Keeping Them Honest

Stephen Charles and Catherine Williams

Scribe Publications  Rrp $32.99

When you read that former Attorney-General Christian Porter described the views of the distinguished former Victorian Appeal Judge and QC, Stephen Charles, relating to the establishment of a national integrity commission as being ‘kooky’, ‘absurd’ and ‘bizarre’, you know that Charles must have hit a raw nerve and had something important to say. And say it he does in this book which former Australian Chief Justice Sir Gerard Brennan describes as ‘disturbing.’ 

This book is certainly disturbing and when reading parts I found myself feeling some anger. Anger tinged with some sadness about the parlous state of public affairs in Australia, a state partly caused by the Coalition’s failure to honour its election promise to establish an effective national integrity commission.

Since retiring as a judge Stephen Charles has become a board member of the Accountability Round Table and the Centre for Public Integrity. The website of the Accountability Round Table says:

The Accountability Round Table is dedicated to improving standards of accountability, transparency, ethical behaviour, and democratic practice in Commonwealth and State parliaments and governments across Australia.

It is concerned that, in recent years, honesty and integrity in government have been eroded while maladministration and misconduct in public office have noticeably increased.

Catherine Williams is the research director for the Centre for Public Integrity.

The book presents a strong and compelling case for a robust and effective national integrity commission. The book also exposes the shallowness of all the arguments against having such a body.

The book begins by pointing out that when serious rape allegations were made against Christian Porter, he refused to resign by suggesting that to do so would be contrary to the rule of law. In this he was strongly supported by Scott Morrison. However, as the authors’ arguments develop the reader is left in no doubt about the hypocrisy of the position taken by Porter and Morrison on this and other issues where they and others in their government use the rule of law argument as a convenient shield when it suits them but ignore it when it does not.

The book looks in some detail at several instances of behaviour by the Coalition Government which would have been able to be examined by a robust integrity commission. Just some of the issues discussed are Robodebt; Administrative Appeals Tribunal appointments; Sports Rorts and Carpark Rorts, and the granting of some government contracts.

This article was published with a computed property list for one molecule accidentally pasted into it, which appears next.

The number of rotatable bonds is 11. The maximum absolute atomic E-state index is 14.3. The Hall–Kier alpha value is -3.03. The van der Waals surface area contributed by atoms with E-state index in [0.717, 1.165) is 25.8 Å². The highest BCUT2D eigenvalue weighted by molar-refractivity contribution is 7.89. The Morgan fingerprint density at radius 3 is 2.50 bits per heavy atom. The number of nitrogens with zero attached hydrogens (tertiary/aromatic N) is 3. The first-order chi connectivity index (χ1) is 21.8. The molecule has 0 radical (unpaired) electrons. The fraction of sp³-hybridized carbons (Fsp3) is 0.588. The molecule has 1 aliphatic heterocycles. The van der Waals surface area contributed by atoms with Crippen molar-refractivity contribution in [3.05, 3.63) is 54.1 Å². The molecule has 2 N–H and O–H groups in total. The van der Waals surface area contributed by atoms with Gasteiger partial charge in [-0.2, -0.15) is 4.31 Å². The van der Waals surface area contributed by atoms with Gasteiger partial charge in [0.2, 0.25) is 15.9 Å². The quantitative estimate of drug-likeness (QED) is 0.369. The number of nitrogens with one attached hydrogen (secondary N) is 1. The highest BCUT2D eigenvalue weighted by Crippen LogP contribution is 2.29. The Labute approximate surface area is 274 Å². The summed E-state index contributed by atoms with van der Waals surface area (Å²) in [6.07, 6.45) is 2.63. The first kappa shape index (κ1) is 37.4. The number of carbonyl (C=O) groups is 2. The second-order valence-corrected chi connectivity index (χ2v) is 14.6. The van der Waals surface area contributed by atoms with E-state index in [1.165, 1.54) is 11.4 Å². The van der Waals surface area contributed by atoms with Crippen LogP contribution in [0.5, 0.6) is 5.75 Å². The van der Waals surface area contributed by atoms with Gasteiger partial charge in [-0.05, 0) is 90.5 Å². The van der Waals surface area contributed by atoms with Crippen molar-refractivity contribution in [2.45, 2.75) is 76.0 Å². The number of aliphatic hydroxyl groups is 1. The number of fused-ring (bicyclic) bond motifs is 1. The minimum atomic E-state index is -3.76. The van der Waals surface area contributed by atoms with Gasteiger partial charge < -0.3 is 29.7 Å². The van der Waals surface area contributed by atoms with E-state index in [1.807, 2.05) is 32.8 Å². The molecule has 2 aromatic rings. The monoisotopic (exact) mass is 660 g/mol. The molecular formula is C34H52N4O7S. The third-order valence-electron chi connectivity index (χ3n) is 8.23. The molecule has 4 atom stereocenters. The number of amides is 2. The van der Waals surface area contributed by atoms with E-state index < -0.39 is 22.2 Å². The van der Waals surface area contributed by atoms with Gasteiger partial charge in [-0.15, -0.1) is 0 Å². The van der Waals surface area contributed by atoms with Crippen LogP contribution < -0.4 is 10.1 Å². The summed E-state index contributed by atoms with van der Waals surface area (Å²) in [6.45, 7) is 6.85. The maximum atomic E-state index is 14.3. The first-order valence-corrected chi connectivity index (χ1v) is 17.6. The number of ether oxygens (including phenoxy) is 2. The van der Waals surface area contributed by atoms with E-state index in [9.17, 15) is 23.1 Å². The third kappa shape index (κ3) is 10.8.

The book also looks at the corroding influences on our democracy of political donations and the revolving door between politics and business.

The Coalition Government did produce some draft legislation for the establishment of an integrity commission. The authors explain that the Government’s proposed model was seriously flawed in that it would allow for corruption of law enforcement officers such as police and judges to be exposed but would not expose similar behaviour by politicians, their staff, and most public servants. The book comments:

The disqualifying problem with (the Government’s proposal) is that the half intended to monitor the rest of the public sector (other than law enforcement) is so crippled by its constraints that it is, as senator Jacqui Lambie has said, a ‘feather duster’. It would also function as a protective shield. Rather than being an anti-corruption agency, it hides and thus allows corruption.

The authors identify several other weaknesses with the Coalition’s proposal so far as it relates to politicians and most public servants such as the fact that:

In order for any inquiry there must be a suspicion of certain criminal offences.

A complaint cannot be made by a member of the public directly to the integrity commission.

There can be no public hearings.

The Commission cannot make any critical findings about anyone.

The book examines the New South Wales and Victorian integrity bodies and debunks the argument that they unfairly taint reputations, particularly by the holding of public inquiries. The hypocrisy of the Coalition’s comments on this issue is exposed by its own legislative model which permits public hearings in relation to law enforcement officers. Apparently their reputations don’t matter.

The authors suggest that Scott Morrison’s attack on the NSW ICAC when it was investigating Gladys Berejiklian was completely out of order and unwarranted.

Issues of Concern

Chapters 10, 11 and 12 deal with other significant issues of concern to our democracy such as weak federal political donations laws, lying by politicians during elections and other times, and blatant pork barrelling.

The book concludes with the following comment:

The community is sick and tired of politicians engaging in favour for favour; returning benefits and access to large donors; giving contracts to friends and allies; and using taxpayers’ money as if it was their own. It has had enough of the evasions and secretive responses of this (the Morrison) government. The community is longing for integrity in government, and most want a strong national integrity commission.

This is a very timely book and deserves a wide readership. It should be required reading for all politicians and aspiring politicians. (And voters! Ed.)

John Watts

Retired Barrister, Gloucester resident, and author of ‘The Town That Said NO to AGL. How Gloucester Was Saved from Coal Seam Gas’. John is also the president of the Gloucester Environment Group

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